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New TB drug shows promise in phase 2 trials

The search for better TB drugs got a boost recently with the presentation of promising findings from a study conducted in South Africa on an experimental medication called quabodepistat.

While three tuberculosis medicines have been registered in South Africa over the past decade, treatment still comes with several side effects and requires taking multiple different medicines, typically for six or more months.

In Spotlight, Elri Voigt reports on the latest and other TB studies presented at a conference in Denver, Colorado.

She writes:

Arguably, the biggest TB news at the Conference on Retroviruses and Opportunistic Infections (CROI) was that the experimental new TB drug quabodepistat performed well in a phase 2b/c clinical trial. This means the drug can now proceed to a pivotal phase 3 trial (medicines are typically approved by regulators only after positive results in phase 3 trials).

The interim study results presented at CROI indicated that quabodepistat in combination with bedaquiline and delamanid, and given for four months to people with drug susceptible TB, is safe and efficacious, compared with the six-month standard of care regimen.

The standard of care regimen, currently used in South Africa’s public sector, consists of the drugs rifampicin, isoniazid, ethambutol and pyrazinamide.

Participants were split into four study arms to either receive 10mg, 30mg or 90mg of quabodepistat (along with delamanid and bedaquline) once daily for four months, or the standard of care regimen for six months.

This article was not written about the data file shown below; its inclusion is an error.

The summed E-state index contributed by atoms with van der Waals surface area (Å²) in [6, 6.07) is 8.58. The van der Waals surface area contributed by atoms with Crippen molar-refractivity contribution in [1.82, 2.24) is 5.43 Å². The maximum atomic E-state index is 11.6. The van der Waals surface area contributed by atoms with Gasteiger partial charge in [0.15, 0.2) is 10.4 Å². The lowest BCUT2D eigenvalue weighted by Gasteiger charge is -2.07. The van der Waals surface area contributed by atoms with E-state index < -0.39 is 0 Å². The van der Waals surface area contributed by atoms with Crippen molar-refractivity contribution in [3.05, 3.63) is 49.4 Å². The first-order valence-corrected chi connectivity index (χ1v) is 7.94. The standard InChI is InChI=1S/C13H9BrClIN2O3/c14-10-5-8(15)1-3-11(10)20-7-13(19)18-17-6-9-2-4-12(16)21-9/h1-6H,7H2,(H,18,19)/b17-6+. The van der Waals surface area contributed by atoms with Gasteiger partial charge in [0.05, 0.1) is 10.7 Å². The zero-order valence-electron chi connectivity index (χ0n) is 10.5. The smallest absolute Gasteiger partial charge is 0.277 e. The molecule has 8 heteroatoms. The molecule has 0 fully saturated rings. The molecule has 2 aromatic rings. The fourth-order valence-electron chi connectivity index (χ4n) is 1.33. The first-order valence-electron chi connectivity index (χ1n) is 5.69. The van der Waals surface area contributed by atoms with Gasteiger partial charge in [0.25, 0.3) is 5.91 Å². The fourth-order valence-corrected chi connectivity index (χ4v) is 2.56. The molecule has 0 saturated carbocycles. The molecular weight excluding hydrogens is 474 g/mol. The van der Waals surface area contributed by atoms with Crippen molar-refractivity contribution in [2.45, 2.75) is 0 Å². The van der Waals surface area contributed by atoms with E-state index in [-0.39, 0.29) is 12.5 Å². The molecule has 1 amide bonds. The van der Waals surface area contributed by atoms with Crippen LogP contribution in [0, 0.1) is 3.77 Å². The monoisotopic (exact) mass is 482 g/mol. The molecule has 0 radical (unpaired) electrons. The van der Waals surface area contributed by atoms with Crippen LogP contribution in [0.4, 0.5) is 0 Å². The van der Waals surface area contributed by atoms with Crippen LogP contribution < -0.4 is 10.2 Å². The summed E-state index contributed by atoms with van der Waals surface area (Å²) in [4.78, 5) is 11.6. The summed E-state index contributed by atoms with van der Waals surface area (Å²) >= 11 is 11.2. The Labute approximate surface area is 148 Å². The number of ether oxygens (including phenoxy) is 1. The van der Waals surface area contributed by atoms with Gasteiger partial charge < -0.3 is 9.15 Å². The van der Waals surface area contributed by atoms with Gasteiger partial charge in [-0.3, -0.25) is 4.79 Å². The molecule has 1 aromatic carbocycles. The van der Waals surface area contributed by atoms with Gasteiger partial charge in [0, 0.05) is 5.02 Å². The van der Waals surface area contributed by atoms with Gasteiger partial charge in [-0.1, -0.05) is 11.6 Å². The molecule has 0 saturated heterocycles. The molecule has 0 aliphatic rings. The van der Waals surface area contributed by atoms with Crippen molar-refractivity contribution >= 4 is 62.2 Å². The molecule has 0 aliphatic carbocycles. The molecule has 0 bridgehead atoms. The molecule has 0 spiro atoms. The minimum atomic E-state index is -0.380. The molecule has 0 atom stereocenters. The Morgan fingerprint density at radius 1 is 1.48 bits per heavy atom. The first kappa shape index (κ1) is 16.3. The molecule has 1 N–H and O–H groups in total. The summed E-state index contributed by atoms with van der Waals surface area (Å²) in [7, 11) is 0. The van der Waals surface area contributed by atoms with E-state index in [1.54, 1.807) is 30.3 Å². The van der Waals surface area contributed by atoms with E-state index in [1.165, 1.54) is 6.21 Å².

In the quabodepistat arms, a total of 98 study participants completed treatment, compared to 19 in the standard of care arm.

Taken together, 96% of participants in the quabodepistat arms had sputum culture conversion compared with 91% in the standard of care arm. Sputum culture conversion means TB was no longer detected in sputum samples couched up by people when those samples were grown in the lab.

The study was conducted at several sites in South Africa and was funded by Japanese pharmaceutical company Otsuka.

‘Furthest along’

Lindsay McKenna, the TB project co-director at Treatment Action Group (TAG – a New York-based NGO), told Spotlight that quabodepistat is a new drug with a new mechanism of action for inhibiting TB’s cell wall synthesis. Essentially, this means the drug interferes with the TB bacteria’s cell wall structure.

While there are a few new drugs that work the same way, quabodepistat is the furthest along.

However, there is still some way to go before we will know if quabodepistat is bound for wider use than just in clinical trials. “We need to see data on clinical outcomes first,” McKenna said, adding that quabodepistat is also being assessed in another ongoing phase 2b/c clinical trial.

“Remember that we have only seen sputum culture conversion results. Follow up is ongoing, so we will learn more when we see the proportion of participants with favourable outcomes (for example relapse-free cure) 12 months’ post-randomisation,” she said.

“Meanwhile, I think Otsuka should immediately begin working to launch a pre-approval access programme so people with unmet needs can obtain quabodepistat.”

Safety signals